Wait, the Zach Wilson story isn’t winding to a close as everyone seemed to believe the last couple of weeks. Cancel the funeral. Cancel the signing of journeymen backup quarterbacks and the search for a replacement. Cancel the calls for his outster by Joe Namath and Rodney Harrison and dozens of talk-show hosts and journos. This story has caught a second wind, or, at the very least, Wilson has been granted a reprieve.

“Zach, you’re out there. I hope you win, I hope you grow into the player no one thinks you can grow into. There are a lot of people hating on you, brother … I get we all love the game of football, but we have to remember Zach is a human being.” — Dallas Cowboys linebacker Micah Parsons

Yes, The Kid lost another start, but he also won. He won because he produced the best performance of his young pro career. He won because no one was calling for his head this time. He won because he did it when everyone, including the Jets, were getting ready to move on from him. He won because he took the blame for the team’s loss, something he ran away from a year ago. He won because, despite all the harsh criticism, this 24-year-old stepped onto the field and performed under intense pressure in front of Sunday night’s national TV audience and nearly beat the Super Bowl champion Chiefs with his arm and legs.

For a moment it was like he was back at BYU or Corner Canyon High or the Jordan youth league, and suddenly some aficionados of the sport are rallying to his defense. When retired safety-turned-sports analyst Rodney Harrison called Wilson “garbage”on the air, Micah Parsons, the Cowboys superstar linebacker, responded by saying, “That’s just not right.” Then he directed some on-air love to Wilson.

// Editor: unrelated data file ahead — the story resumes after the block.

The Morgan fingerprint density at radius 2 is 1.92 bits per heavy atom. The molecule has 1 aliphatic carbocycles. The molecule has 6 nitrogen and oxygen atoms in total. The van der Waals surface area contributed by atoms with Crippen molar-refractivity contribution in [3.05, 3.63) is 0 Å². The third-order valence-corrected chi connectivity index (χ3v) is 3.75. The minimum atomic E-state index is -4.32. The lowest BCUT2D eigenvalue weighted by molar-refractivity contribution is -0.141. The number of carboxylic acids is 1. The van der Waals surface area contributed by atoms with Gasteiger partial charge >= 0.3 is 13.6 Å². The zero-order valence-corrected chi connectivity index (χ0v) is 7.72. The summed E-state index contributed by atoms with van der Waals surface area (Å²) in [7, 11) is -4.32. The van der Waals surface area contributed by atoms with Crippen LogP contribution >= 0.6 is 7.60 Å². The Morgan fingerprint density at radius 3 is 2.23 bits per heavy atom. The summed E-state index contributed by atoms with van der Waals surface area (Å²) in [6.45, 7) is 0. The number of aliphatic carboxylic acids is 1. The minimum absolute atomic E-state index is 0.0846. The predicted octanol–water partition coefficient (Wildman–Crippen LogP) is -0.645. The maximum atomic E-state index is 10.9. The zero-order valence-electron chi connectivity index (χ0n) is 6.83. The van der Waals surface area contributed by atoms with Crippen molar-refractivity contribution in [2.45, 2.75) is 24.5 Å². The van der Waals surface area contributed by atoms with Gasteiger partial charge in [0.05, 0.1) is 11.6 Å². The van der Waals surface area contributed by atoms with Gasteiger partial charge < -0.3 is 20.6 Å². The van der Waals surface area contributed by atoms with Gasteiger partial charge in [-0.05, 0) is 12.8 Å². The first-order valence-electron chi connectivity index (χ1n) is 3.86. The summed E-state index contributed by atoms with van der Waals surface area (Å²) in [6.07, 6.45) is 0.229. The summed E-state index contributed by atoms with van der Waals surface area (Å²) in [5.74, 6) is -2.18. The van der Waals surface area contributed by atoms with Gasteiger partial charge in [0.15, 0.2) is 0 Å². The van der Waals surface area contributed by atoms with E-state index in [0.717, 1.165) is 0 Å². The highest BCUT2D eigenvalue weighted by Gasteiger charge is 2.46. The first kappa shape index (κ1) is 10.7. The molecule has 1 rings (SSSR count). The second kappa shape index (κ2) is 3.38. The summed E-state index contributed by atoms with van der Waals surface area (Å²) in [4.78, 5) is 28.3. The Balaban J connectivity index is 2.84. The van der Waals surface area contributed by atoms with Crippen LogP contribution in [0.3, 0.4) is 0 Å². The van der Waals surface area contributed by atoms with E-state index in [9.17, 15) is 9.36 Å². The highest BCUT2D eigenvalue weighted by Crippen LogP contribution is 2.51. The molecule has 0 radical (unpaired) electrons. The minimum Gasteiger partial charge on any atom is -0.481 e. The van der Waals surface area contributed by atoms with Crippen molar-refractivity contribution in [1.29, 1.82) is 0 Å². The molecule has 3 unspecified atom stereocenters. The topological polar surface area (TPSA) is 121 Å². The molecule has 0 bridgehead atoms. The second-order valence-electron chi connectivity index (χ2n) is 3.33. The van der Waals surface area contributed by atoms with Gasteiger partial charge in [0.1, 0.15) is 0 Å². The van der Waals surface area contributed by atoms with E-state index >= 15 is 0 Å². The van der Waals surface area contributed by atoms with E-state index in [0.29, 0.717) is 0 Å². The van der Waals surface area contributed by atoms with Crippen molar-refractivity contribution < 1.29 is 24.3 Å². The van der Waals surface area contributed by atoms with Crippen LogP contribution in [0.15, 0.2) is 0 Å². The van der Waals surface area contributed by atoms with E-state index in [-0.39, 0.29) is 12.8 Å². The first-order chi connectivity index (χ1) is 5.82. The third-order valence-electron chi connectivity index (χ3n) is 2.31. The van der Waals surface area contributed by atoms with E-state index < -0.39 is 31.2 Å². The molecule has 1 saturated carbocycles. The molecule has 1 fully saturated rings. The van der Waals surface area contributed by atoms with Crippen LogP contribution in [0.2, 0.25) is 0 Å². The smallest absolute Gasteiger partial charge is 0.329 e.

“Zach, you’re out there,” Parsons said. “I hope you win, I hope you grow into the player no one thinks you can grow into. There are a lot of people hating on you, brother … I get we all love the game of football, but we have to remember Zach is a human being. ... We don’t use our platform to degrade other players. We use our platform to uplift people. Everyone in this world just needs someone to believe in them, and I’m big on that.”

This came a week after Aaron Rodgers, the injured Jets quarterback, defended Wilson when Namath called for his old team to bench Wilson. “When we’re not having success, how do we respond?” said Rodgers. “And that goes to our fan base and former players as well. You’re not helping the cause.”